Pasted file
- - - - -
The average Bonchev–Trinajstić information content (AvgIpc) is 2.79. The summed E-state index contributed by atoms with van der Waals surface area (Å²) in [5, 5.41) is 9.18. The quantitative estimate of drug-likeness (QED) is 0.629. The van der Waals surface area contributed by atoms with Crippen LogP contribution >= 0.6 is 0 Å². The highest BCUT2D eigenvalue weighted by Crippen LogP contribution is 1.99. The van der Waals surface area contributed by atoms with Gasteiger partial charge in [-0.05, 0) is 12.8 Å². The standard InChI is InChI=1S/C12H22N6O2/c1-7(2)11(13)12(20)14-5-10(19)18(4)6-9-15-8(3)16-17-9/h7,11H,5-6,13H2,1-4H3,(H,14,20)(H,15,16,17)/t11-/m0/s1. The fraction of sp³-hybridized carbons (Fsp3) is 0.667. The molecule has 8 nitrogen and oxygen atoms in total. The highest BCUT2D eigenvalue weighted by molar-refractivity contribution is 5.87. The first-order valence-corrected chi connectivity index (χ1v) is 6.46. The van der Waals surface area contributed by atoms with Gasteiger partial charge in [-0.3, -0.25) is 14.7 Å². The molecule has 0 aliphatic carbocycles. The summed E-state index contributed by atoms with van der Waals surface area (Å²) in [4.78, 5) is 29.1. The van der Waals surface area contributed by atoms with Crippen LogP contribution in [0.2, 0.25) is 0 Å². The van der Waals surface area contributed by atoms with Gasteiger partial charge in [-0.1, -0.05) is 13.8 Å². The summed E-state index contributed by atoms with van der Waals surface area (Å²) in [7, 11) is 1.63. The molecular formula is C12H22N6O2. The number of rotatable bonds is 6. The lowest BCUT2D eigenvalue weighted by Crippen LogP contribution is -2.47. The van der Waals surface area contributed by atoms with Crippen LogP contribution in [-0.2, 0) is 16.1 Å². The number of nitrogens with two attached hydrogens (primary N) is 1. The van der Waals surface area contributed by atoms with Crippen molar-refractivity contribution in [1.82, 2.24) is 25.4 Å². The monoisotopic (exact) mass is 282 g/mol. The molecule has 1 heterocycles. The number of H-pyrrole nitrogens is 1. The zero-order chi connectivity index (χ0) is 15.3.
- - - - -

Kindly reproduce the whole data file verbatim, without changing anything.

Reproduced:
The average Bonchev–Trinajstić information content (AvgIpc) is 2.79. The summed E-state index contributed by atoms with van der Waals surface area (Å²) in [5, 5.41) is 9.18. The quantitative estimate of drug-likeness (QED) is 0.629. The van der Waals surface area contributed by atoms with Crippen LogP contribution >= 0.6 is 0 Å². The highest BCUT2D eigenvalue weighted by Crippen LogP contribution is 1.99. The van der Waals surface area contributed by atoms with Gasteiger partial charge in [-0.05, 0) is 12.8 Å². The standard InChI is InChI=1S/C12H22N6O2/c1-7(2)11(13)12(20)14-5-10(19)18(4)6-9-15-8(3)16-17-9/h7,11H,5-6,13H2,1-4H3,(H,14,20)(H,15,16,17)/t11-/m0/s1. The fraction of sp³-hybridized carbons (Fsp3) is 0.667. The molecule has 8 nitrogen and oxygen atoms in total. The highest BCUT2D eigenvalue weighted by molar-refractivity contribution is 5.87. The first-order valence-corrected chi connectivity index (χ1v) is 6.46. The van der Waals surface area contributed by atoms with Gasteiger partial charge in [-0.3, -0.25) is 14.7 Å². The molecule has 0 aliphatic carbocycles. The summed E-state index contributed by atoms with van der Waals surface area (Å²) in [4.78, 5) is 29.1. The van der Waals surface area contributed by atoms with Crippen LogP contribution in [0.2, 0.25) is 0 Å². The van der Waals surface area contributed by atoms with Gasteiger partial charge in [-0.1, -0.05) is 13.8 Å². The summed E-state index contributed by atoms with van der Waals surface area (Å²) in [7, 11) is 1.63. The molecular formula is C12H22N6O2. The number of rotatable bonds is 6. The lowest BCUT2D eigenvalue weighted by Crippen LogP contribution is -2.47. The van der Waals surface area contributed by atoms with Crippen LogP contribution in [-0.2, 0) is 16.1 Å². The number of nitrogens with two attached hydrogens (primary N) is 1. The van der Waals surface area contributed by atoms with Crippen molar-refractivity contribution in [1.82, 2.24) is 25.4 Å². The monoisotopic (exact) mass is 282 g/mol. The molecule has 1 heterocycles. The number of H-pyrrole nitrogens is 1. The zero-order chi connectivity index (χ0) is 15.3.